I wear a fist-shaped, green necklace around my neck. It beats against my chest when I run. I only take it off when I surf, for fear of loosing it. It’s made of African greenstone, my favorite. The stone is from Zambia — a precious gift given to me during a trip there in 2011. Wearing it reminds me of the Zambezi River, the generous people of Africa, their rich cultures, the profound wildlife, and the incredible 2-month journey in a continent I’d dreamt about visiting since childhood.
Rewind to Bahia, Brazil in 2008. At this time, in Salvador, I purchased a small wood carving strikingly similar to that of my greenstone fist. This image of a fist – called a fig – is considered good luck in both Africa and Brazil. The cultural transmission from the former to the latter must have taken place centuries before. I believe Africa is the mother to us all, but who knows where the fig comes from. Maybe it has its roots somewhere else. Maybe an anthropologist will tell me one day…
I am back in Brazil, currently working with a dedicated group of rural development professionals from Ghana, Kenya, Nigeria, Zimbabwe, Zambia, Bangladesh, South Africa, and Nepal. Here in Bahia, Brazil, where the city of Salvador is considered to be the most African city outside of Africa, there are moments when I forget if I am in Salvador, Brazil or Maputo, Mozambique (also Portuguese-speaking). The knowledge, charisma and dedication of my colleagues from Africa and Asia inspire me more than they know. They are here to exchange ideas within a learning platform called ELLA, which is associated with my partner NGO, Adapta Sertão. Along with the ELLA organizers (Daniele Cesano, Martin Obermaier, Charlotte Heffer, Thais Corral, and Emily Trainor) we have all become fast friends. The stories from their home countries — experiences grounded in an incredible breadth of environmental, cultural, political, agricultural and historical understanding — amaze me on an hourly basis.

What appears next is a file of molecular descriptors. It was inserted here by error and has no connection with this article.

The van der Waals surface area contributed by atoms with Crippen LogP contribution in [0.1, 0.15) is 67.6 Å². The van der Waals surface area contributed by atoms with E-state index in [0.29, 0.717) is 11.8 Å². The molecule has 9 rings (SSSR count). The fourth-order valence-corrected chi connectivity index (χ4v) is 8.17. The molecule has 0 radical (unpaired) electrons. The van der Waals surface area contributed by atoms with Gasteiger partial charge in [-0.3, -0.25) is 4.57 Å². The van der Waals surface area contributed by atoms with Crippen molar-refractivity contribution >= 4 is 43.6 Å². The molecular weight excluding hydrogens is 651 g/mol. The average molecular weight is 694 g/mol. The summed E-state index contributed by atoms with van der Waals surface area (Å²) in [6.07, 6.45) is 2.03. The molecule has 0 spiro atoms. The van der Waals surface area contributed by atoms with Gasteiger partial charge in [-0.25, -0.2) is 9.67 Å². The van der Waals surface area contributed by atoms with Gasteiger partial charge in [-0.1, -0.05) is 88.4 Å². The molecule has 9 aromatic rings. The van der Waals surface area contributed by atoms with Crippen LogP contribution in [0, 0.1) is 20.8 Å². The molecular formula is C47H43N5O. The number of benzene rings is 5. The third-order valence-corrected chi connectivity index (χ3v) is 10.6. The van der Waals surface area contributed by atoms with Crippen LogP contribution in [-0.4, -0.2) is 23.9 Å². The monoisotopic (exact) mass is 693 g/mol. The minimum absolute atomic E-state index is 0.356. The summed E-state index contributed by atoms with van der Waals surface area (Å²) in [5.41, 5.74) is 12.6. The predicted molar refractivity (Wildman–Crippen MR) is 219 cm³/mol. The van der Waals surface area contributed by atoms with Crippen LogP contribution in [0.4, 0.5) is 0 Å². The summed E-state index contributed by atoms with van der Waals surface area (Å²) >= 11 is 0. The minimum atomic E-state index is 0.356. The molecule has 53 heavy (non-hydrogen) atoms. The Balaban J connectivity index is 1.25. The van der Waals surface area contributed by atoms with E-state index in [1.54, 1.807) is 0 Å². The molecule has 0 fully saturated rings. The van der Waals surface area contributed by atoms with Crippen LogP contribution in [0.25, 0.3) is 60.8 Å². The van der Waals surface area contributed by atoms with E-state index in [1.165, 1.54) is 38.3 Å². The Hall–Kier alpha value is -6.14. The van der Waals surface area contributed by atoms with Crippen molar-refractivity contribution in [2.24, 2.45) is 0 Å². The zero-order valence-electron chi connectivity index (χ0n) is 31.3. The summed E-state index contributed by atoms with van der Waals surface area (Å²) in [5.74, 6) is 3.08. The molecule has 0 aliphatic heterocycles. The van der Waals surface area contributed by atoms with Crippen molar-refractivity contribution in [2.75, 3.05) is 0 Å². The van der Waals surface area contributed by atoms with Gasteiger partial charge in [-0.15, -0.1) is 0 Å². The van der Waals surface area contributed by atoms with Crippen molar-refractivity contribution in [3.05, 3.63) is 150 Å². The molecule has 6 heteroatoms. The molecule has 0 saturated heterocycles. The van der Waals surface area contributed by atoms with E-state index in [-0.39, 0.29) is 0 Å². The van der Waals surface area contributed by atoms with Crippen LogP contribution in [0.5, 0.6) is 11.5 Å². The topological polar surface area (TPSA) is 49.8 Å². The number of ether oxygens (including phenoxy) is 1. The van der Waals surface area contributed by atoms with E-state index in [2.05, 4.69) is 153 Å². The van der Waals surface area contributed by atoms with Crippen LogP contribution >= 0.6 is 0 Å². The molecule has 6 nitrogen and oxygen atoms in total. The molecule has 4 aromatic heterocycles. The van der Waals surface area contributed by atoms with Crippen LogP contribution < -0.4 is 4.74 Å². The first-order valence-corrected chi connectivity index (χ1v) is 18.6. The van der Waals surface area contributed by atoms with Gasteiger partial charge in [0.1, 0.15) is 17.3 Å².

We are in the community of Pintadas, Bahia, Brazil. (Interesting side note: I am apparently the first person from the United States here in Pintadas, an intriguing thought.) My research, based out of UCSD, is helping Adapta Sertão determine the best technologies and strategies to help rural farmers in the Sertão region adapt to climate change. Bolstering resilience and improving livelihoods is the name of the game. My climatology analysis is nearly done and now we have to start looking at socio-economic indicators to see the impacts of the regions changing water cycle, especially ever-increasing droughts. The current drought here, starting in 2010, is said to be the worst in over 50 years. During a farm visit with a farmer named, Maceus, we saw how innovative these farmers can be. Deep wells, crop diversification (including varieties of cactus), drip technology, and many other techniques are yielding results and increasing climate resilience. These farmers, this community, and my colleagues from Brazil, Africa, and Asia give me a great deal of hope that we will improve the livelihoods of vulnerable communities around the world.
Tomorrow morning I will run again, and the green fist will beat. Many of us feel that same green beat and we should continue to act on it; in spite of our frustration with the UNFCCC gridlock (fingers crossed COP-18), in spite of the reluctance of our respective domestic governments to agree (fingers crossed 2nd Obama administration), in spite of the skeptics. Just keep running — our sense of direction is sound. Good luck to the good work.
A special thanks to the ELLA participants (below). You are true thought-leaders.
Antwi-Boasiako Amoah (from Ghana); Farayi Madziwa (from Zimbabwe, resides in South Africa); Hedwig “Halima” Nenkari (from Kenya); Leonard Unganai (from Zimbabwe, Unganai means “come together” in Shona); Monica Chundama (from Zambia); Mousumi Pervin (from Bangladesh); Ram Chandra Khana (from Nepal); Sherpard Zvigadza (from Zimbabwe); Simon Shomkegh (from Nigeria); Stephen Awuni (from Ghana); Ujjal Tiwari (from Nepal); Victor Orindi (from Kenya).